Friday, July 15, 2011

Vermont Energy Plan Comments

My comments for consideration in the Vermont Comprehensive Energy Plan are based my experience as an energy and environmental conservation activist for over 35 years, as well as my recent experience as a renewable energy professional in Vermont.

Karen Lee
P.O. Box 974
Arlington, VT 05250


I strongly recommend that we reprioritize our goals and strategies toward energy efficiency and energy production. Following is a list of topics, organized according in a logical, cost-effective order:

Top Priority. Efficiency and Conservation

The cost of space heating, operating inefficient appliances, and powering buildings is too expensive, environmentally and economically, to waste energy. (That’s just crazy!) We should spend most of our public resources in making certain that ALL buildings and operations in Vermont are as energy efficient as is reasonably possible.

Until we stop heating the outdoor environment
and stop wasting electrical power, our efforts to increase
our usage of renewable energy sources are counterintuitive.

Energy audits on all buildings and major appliances should be mandatory, not optional. Building owners should be required to install adequate insulation, upgrade outdated inefficient appliances, and other energy efficient retrofits. Low-cost financing should be available to all Vermonters, regardless of income and creditworthiness. (All buildings should be more energy efficient!) Monthly payments for efficiency financing should be collected by local utility companies as part of regular utility billing. When structured properly, the net monthly utility expense for consumers, given energy savings from efficiency, would be less than consumers are paying now. Efficiency financing could be funded privately by banks, credit unions, or other institutional investors. (Banks would appreciate the income stream.) An independent loan servicing company could serve as a conduit between utility companies and banks.

A reasonable household, per capita, electrical usage should be determined. Each household should pay electric fees to utility companies based on a sliding scale of increased rates for increased power usage, thereby encouraging consumers to use less electricity or to install on-site renewable energy systems, such as photovoltaic or wind systems.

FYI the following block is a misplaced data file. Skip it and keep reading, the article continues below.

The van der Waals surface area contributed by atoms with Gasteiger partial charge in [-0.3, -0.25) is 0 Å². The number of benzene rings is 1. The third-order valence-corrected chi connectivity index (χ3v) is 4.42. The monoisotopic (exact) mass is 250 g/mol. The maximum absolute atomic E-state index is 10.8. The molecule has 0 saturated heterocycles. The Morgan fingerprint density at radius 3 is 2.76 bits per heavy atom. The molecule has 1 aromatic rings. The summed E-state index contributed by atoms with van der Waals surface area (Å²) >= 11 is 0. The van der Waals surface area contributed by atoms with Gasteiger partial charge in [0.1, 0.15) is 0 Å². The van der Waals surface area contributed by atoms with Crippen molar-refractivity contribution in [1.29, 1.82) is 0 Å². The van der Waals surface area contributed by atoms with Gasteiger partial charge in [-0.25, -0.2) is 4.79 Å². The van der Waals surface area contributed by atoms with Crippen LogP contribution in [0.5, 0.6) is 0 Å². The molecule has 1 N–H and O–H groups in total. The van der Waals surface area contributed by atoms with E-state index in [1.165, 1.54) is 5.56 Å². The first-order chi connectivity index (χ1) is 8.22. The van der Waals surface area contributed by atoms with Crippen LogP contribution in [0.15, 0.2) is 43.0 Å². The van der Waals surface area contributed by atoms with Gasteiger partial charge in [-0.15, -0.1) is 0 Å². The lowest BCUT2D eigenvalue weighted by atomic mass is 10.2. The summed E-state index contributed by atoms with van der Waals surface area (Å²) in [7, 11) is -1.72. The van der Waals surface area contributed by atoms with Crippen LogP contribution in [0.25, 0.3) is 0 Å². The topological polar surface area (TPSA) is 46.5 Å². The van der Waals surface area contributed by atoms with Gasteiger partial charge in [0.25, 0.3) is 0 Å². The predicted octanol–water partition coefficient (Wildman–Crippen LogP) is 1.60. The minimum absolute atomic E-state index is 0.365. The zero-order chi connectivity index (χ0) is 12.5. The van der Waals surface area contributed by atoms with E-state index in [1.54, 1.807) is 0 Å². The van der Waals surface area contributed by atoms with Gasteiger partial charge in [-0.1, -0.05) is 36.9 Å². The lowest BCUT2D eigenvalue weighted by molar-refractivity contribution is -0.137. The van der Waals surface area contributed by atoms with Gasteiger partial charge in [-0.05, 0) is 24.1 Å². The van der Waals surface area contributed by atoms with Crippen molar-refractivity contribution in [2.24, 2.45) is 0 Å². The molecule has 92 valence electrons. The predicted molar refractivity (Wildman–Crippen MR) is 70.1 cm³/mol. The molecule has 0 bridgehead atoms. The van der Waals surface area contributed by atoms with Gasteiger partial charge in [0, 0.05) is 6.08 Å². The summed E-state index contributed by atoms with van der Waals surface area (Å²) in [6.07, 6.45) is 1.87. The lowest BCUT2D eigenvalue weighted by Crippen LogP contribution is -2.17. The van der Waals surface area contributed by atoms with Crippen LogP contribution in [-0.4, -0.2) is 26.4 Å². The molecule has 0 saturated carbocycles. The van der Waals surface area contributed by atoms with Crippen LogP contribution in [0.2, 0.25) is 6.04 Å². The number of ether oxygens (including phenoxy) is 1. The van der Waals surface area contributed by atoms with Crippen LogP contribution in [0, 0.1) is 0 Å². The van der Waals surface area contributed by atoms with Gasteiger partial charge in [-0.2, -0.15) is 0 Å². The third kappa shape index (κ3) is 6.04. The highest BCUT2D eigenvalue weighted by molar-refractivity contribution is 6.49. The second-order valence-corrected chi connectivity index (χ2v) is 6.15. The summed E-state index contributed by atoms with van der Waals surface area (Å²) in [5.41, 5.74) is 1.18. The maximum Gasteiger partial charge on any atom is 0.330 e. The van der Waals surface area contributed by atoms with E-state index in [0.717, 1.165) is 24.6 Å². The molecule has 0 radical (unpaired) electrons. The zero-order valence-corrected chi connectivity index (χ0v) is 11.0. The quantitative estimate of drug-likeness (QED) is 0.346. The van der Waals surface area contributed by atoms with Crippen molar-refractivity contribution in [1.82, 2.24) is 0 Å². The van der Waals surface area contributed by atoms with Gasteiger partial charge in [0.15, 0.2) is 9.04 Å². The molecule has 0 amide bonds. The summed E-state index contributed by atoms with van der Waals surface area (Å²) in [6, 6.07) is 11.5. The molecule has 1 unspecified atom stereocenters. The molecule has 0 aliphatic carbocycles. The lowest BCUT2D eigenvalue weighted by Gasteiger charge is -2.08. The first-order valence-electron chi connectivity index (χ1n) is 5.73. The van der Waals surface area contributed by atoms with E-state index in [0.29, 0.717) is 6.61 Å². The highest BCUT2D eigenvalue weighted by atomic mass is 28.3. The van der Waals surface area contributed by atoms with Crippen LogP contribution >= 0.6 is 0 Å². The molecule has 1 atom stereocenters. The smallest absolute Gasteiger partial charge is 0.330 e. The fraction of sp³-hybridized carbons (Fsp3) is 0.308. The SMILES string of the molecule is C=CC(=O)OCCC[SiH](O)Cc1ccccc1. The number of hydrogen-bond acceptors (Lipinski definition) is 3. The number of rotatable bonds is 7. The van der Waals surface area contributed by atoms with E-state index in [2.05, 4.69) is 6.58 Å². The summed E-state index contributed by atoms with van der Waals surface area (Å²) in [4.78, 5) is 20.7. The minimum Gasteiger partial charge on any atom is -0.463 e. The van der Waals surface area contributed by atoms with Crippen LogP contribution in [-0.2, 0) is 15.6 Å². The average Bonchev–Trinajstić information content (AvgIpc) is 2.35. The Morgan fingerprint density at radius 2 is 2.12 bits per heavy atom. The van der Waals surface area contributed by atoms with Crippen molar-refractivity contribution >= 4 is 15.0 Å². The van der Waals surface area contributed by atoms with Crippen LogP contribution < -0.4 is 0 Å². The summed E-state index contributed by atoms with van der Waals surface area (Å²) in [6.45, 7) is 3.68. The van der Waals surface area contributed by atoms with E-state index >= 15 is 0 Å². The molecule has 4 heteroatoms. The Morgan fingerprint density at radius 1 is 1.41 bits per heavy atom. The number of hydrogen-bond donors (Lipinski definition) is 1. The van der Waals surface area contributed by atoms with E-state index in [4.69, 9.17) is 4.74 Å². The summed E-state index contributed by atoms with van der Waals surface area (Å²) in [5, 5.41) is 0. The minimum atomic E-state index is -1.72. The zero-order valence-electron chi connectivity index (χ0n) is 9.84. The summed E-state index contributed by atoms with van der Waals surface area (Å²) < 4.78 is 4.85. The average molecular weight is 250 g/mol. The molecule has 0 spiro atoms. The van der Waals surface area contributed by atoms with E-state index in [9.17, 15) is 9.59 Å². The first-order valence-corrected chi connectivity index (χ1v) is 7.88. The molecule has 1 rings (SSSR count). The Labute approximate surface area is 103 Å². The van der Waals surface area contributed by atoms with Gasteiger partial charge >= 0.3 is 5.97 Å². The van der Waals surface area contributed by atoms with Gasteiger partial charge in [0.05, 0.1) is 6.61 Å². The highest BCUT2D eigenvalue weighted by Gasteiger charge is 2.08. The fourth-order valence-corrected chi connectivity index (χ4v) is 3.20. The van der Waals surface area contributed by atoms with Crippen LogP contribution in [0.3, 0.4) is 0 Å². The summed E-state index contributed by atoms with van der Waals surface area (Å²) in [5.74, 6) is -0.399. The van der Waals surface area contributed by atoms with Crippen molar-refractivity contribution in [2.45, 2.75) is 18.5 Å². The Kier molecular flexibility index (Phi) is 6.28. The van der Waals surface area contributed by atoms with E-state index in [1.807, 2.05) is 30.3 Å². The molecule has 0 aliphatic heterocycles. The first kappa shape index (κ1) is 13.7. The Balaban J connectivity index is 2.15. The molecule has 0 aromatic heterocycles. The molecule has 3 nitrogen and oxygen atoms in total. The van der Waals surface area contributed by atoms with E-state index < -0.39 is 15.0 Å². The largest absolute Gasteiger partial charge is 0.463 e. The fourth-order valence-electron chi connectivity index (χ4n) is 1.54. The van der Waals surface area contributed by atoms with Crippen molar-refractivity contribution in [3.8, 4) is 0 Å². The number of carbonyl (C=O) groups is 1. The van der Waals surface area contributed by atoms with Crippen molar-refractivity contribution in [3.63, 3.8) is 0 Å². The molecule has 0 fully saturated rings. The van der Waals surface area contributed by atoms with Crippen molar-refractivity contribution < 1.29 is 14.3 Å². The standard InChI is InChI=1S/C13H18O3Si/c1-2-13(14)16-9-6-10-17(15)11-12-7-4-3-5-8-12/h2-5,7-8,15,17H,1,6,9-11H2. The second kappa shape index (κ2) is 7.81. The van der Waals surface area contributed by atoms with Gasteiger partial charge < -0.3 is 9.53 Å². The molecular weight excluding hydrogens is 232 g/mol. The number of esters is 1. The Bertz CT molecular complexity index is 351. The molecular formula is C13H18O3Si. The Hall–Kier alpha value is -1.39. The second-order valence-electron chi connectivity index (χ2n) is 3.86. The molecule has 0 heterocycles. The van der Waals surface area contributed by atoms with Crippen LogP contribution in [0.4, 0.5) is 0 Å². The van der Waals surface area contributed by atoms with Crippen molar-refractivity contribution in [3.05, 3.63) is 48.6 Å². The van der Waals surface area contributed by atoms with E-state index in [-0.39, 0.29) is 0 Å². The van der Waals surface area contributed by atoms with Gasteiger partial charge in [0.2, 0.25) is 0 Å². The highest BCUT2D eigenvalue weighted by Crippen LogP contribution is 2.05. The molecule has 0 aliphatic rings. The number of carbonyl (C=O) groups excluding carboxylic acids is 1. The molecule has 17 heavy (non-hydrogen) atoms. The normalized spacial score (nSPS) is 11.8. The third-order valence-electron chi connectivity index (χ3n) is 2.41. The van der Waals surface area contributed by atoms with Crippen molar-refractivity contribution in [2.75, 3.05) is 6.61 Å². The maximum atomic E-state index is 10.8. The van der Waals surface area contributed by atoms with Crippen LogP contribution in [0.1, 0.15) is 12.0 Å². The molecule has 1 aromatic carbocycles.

Second Priority: Efficient thermal production for heating buildings

Other than transportation, Vermonters consume more energy for heating buildings than for any other purpose. Strong financial incentives should be provided to encourage property owners to retrofit their heating systems to carbon-neutral, sustainable-fuel based systems, including, but not limited to:

Highly efficient biomass burners
(Biomass fuel to be sustainably and regionally harvested using ecologically responsible practices)

Geothermal heat pumps

Solar space heating
(Viable when used in conjunction with biomass and/or geothermal systems)

An incentive program to develop a method for energy-efficient air-conditioning should be developed.

Third Priority: Thermal production for heating water

After efficiency upgrades, solar hot water technology is the lowest-hanging fruit in this discussion. Solar hot water systems work extremely well, even in Vermont! A large portion of Vermont’s fossil fuel consumption is spent toward heating water, but the sun shines for free! When designed properly, solar hot water systems will contribute more than 65% of the thermal energy necessary to meet the needs for domestic hot water.

Every homeowner, every dairy, every cheesemaker,
every restaurant, every hotel and inn, every laundromat,
and every other business that uses hot water
should have a solar hot water system in Vermont!